There’s that old question that is supposed to help you get at what it is in life you really want to be doing. You know the one: What would you do if money were not a problem? There’s a variation on it where success is guaranteed.

A few years ago, I came across another question: What would you do even if you knew you would never succeed? This was a good one for me. My mind tried to reject it and persisted in resisting it. Why do anything if you can’t be successful at it?

But it planted a seed and gave me a new way to look at the things I want to do in the lifetime that I’m given. It’s helped me to find my way back to doing things for the simple pleasure of them and not because they fit into some larger scheme for my life and my career(s).

These questions though still lack for me what helps me really get to what it is I want to do in that larger scheme, because I’m a person that gets bored far too easily and a person that has to satisfy (more or less equally) the creative and the logical parts of her brain. Those questions focus on utopias or ideals, the being there, not the getting there. And that frame doesn’t work for me.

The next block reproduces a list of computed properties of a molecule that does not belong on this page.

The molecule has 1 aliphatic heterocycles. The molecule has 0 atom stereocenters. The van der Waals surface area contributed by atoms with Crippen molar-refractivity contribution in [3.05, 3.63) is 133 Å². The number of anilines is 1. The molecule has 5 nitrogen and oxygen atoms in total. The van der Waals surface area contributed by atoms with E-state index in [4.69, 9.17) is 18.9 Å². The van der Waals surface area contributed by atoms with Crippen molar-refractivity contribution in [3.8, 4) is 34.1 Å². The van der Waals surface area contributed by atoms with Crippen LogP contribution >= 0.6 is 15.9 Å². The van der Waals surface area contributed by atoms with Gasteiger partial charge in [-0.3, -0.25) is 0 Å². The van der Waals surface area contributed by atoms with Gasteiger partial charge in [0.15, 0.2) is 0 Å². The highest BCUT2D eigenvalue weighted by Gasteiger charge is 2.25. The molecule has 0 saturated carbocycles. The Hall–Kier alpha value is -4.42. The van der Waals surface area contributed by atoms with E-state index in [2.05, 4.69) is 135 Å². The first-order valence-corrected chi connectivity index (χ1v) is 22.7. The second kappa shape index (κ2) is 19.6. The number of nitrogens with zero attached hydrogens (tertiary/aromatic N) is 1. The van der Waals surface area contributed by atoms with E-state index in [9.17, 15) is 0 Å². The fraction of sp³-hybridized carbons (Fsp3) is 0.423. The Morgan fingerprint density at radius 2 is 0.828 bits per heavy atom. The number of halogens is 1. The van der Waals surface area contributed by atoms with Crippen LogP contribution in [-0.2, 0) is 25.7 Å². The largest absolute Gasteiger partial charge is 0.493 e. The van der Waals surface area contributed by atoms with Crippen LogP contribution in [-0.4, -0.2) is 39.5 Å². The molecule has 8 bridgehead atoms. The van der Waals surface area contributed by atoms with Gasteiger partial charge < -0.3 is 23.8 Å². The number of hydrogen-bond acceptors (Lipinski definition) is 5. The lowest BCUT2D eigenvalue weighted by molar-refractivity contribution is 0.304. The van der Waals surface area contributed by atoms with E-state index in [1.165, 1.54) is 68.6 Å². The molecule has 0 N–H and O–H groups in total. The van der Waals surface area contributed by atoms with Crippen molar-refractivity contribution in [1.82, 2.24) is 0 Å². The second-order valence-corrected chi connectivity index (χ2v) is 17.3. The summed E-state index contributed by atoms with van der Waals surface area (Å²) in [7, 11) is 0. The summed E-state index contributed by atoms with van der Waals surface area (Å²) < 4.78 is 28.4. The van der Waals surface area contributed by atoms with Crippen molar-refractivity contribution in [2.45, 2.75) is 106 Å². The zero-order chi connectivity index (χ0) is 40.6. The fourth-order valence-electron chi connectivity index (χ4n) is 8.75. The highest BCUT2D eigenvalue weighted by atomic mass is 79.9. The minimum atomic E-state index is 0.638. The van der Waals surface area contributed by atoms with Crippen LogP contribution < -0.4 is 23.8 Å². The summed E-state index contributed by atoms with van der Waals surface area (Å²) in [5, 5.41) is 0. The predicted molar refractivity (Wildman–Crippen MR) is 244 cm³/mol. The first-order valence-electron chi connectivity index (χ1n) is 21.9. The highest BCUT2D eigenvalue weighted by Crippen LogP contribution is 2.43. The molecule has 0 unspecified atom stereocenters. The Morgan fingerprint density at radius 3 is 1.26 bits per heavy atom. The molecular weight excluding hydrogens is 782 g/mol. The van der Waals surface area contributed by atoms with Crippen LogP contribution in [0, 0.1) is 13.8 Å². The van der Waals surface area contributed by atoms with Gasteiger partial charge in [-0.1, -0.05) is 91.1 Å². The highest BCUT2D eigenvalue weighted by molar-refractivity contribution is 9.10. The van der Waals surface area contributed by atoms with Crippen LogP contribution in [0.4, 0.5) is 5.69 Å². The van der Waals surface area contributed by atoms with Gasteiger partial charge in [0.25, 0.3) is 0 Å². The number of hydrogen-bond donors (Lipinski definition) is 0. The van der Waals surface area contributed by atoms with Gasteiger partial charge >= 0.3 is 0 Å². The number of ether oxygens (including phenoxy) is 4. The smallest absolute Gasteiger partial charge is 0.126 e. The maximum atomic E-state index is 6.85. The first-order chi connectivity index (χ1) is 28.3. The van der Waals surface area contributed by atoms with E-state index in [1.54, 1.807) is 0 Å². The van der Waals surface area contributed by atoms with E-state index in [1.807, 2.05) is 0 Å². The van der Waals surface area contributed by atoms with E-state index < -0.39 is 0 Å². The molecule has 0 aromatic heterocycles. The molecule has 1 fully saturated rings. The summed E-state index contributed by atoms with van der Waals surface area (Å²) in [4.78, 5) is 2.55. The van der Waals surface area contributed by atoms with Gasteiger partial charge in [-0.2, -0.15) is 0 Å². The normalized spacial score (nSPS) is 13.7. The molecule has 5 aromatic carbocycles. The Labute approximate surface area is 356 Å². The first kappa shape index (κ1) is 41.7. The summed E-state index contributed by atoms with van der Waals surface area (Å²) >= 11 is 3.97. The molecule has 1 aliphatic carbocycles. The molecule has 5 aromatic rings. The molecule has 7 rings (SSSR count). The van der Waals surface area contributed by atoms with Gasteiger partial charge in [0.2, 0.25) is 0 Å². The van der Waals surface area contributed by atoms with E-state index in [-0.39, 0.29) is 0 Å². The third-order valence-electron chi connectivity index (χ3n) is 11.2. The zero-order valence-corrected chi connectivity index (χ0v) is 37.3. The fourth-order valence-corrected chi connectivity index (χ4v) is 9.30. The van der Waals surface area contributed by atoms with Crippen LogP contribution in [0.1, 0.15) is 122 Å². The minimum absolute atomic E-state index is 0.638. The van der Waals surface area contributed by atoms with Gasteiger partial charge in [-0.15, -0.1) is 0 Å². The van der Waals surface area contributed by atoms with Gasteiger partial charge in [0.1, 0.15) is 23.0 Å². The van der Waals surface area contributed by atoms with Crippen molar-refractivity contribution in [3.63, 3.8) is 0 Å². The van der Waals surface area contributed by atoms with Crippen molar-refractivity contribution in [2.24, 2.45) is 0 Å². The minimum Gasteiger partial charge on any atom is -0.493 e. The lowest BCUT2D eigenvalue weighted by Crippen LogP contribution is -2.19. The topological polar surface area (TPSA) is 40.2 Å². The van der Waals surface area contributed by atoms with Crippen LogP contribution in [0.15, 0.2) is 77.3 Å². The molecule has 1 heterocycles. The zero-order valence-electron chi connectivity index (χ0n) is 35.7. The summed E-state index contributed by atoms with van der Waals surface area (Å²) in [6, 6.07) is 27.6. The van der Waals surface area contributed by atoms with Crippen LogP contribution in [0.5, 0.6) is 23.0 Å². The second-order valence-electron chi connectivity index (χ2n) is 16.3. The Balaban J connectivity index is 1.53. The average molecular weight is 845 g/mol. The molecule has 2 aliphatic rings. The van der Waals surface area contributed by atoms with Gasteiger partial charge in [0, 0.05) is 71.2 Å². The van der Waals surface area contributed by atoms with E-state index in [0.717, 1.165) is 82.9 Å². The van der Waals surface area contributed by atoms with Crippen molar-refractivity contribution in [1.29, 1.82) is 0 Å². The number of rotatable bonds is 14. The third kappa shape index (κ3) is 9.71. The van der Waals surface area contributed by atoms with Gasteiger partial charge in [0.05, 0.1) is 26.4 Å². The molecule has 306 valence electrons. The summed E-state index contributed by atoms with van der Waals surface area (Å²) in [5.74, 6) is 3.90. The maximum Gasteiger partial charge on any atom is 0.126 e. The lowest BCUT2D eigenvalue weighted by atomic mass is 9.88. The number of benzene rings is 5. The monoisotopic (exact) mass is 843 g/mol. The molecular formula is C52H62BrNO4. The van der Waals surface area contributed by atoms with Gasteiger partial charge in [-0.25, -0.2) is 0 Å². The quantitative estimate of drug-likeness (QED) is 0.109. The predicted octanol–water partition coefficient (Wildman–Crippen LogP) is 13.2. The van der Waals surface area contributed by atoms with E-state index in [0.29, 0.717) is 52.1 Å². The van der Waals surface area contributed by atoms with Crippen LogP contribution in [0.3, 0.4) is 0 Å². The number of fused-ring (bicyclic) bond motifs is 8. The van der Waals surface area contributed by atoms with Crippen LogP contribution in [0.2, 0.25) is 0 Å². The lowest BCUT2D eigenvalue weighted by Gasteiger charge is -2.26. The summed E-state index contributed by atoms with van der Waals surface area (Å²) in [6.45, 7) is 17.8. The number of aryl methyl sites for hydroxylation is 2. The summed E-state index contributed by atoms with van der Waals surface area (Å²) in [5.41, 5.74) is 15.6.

So I’m playing around with a new question.

What do I want to spend my time practicing?

This question focuses on process. For me, it doesn’t ignore that it might be more than one thing. It doesn’t focus on competition, which is something that both drives me to do and blocks me from the things I want to do.

The older I get, the more I understand that all of life is a matter of practice. And where you practice is where you will grow. It is where you will get good within your ability to be good at it. It is what makes you able to stretch yourself beyond what you think you can do.

Because I want to know what I can do. I want to be good. My good.

What, dear readers, do you want to spend your time practicing?

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